Asia Falls as Yen Climbs

Asian markets were mostly lower on Wednesday, with Dow futures tumbling and the safe-haven yen climbing amid political and legal turmoil surrounding President Donald Trump.

The Nikkei 225 settled 104.94 points, or 0.5% to 19,814.88, as the safe-haven yen strengthened in the wake of renewed political risk.

The U.S. dollar was fetching just 112.34 yen late in the Asian afternoon, around a two-week low.

Hong Kong’s Hang Seng Index dropped 42.31 points, or 0.2%, to 25,293.63

In Japan, exporters were mostly lower, likely hurt by a stronger yen, which decreases overseas earnings when they are translated back to their home currency.

Toyota fell 1% and Sharp shed 1%. Heavily weighted Fast Retailing lost 1.1%

In Hong Kong, shares of Henderson Land fell 1.5% late afternoon, after the company won a bid for the Murray Road property in central Hong Kong, with a 50,000 Hong-Kong-dollar ($6,421 U.S.) per-square-foot offer that marked a record high for the Chinese protectorate.

Rating agency CIMB said in a note on Wednesday that it was positive on the deal, calling it a "quality asset at fair price."

CIMB said that included Cheung Kong Property, which saw its shares rise 0.8%

Shares of Singapore-listed Noble erased initial losses to trade up 6.8% by late afternoon. Those gains followed a more than 50% plunge since its earnings disappointed.

The rise in Noble shares might be due to short-covering, with SGX data indicating more than 16 million shares had been shorted as of Tuesday.

On Wednesday, Fitch downgraded Noble's credit rating to BB-minus from BB-plus, saying the outlook was negative. That followed a Moody's downgrade to Caa1 from B2 on Monday; it also had a negative outlook.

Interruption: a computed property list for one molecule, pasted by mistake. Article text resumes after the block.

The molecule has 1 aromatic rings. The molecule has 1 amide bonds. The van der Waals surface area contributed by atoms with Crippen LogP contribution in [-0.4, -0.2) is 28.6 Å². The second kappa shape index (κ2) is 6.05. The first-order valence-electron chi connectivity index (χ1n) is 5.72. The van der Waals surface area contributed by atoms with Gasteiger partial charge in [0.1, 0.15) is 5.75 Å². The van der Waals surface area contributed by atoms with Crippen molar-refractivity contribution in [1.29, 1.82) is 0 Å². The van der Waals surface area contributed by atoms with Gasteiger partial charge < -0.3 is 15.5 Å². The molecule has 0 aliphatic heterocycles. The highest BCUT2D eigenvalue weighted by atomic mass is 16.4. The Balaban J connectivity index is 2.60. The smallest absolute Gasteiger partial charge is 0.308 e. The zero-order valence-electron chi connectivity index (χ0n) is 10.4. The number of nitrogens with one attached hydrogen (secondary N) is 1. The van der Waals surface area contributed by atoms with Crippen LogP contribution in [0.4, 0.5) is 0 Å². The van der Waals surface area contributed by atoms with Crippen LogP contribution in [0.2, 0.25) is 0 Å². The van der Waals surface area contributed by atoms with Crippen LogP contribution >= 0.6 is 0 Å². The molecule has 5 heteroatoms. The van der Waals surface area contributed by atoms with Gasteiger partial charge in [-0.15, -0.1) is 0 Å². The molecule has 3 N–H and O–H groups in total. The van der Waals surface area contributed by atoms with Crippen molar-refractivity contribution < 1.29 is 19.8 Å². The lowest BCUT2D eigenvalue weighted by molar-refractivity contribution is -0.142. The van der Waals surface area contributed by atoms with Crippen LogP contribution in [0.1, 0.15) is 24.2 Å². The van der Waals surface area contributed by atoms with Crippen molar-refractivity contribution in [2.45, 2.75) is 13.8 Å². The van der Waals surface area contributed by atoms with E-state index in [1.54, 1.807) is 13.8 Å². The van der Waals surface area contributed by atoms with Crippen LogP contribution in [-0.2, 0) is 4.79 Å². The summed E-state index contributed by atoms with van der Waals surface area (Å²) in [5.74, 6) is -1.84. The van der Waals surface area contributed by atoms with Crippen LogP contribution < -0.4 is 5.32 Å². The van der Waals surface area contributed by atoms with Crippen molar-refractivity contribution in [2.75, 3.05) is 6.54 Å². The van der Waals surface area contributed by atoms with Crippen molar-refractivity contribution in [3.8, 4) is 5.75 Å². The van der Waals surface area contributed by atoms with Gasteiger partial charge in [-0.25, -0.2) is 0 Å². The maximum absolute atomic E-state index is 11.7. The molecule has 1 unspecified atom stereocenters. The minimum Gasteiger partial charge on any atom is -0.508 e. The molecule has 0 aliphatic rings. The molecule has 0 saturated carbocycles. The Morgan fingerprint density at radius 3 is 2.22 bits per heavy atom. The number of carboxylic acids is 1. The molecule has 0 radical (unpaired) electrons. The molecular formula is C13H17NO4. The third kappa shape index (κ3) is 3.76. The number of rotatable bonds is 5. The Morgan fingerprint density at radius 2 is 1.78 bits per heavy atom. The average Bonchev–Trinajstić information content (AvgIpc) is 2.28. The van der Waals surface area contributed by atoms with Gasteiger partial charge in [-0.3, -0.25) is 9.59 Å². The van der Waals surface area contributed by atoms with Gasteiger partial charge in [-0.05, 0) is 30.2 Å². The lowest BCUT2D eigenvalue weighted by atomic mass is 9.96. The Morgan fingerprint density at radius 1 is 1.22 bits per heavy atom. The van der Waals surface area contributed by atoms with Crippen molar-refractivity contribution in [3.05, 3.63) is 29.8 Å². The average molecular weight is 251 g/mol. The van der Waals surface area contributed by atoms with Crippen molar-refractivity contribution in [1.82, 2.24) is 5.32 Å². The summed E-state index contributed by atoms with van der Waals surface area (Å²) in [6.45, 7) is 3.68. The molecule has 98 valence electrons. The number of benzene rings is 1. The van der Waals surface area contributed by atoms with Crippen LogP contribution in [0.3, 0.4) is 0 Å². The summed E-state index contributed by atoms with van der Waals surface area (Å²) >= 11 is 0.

The Australian dollar strengthened against the dollar for a sixth straight session to trade at $0.7441 U.S.

Among stock movers Down Under, Australian banks weighed the market, with ANZ falling 1.3% and NAB down 2.1%. The sector has been under pressure since the Australian budget, announced last week, included plans to impose a levy on the earnings of large banks.

Additionally, in a note on Wednesday, ratings agency Moody's cited concerns that Australia's increasing household leverage, driven by surging home prices, and low wage growth were increasing risks for the country's bank sector.

But resources plays rose, with Rio Tinto up 2.2%, Fortescue adding 4.2% and Newcrest climbing 4.6%

Also in Australia, Santos was off 2.5% Japan's Inpex fell 1.6%, and South Korea's S-Oil lost 3.8% and in afternoon trade, Hong Kong-listed Cnooc shed 08%

In the U.S., Trump defended his actions, saying on Twitter that he had "the absolute right" to share classified intelligence with Russian officials. The President's tweets came after his national security adviser told the media that the incident reported by the Washington Post did not take place.


Shanghai’s CSI 300 lost 18.68 points, or 0.5%, to 3,409.97

Chinese tech stocks are also likely to be in the spotlight, with the Hong Kong-listed Tencent expected to report earnings today. NASDAQ- listed Weibo and Sina released their earnings for the first quarter in the U.S. on Tuesday. Sina rose sharply after earnings per share came in at $0.50 per share, well above FactSet estimates of $0.17.

Tencent shares were up 0.4% late in the Asian afternoon.

In other markets

In Taiwan, the Taiex Index fell 17.82 points, or 0.2%, to 10,013.67

In Korea, the Kospi index inched down 2.25 points, or 0.1%, to 2,293.08

In Singapore, the Straits Times Index slipped 3.61 points, or 0.1%, to 3,224.10

In New Zealand, the NZX 50 eked up 14.89 points, or 0.2%, to 7,422.50

In Australia, the ASX 200 dumped 64.49 points, or 1.1%, to 5,786.03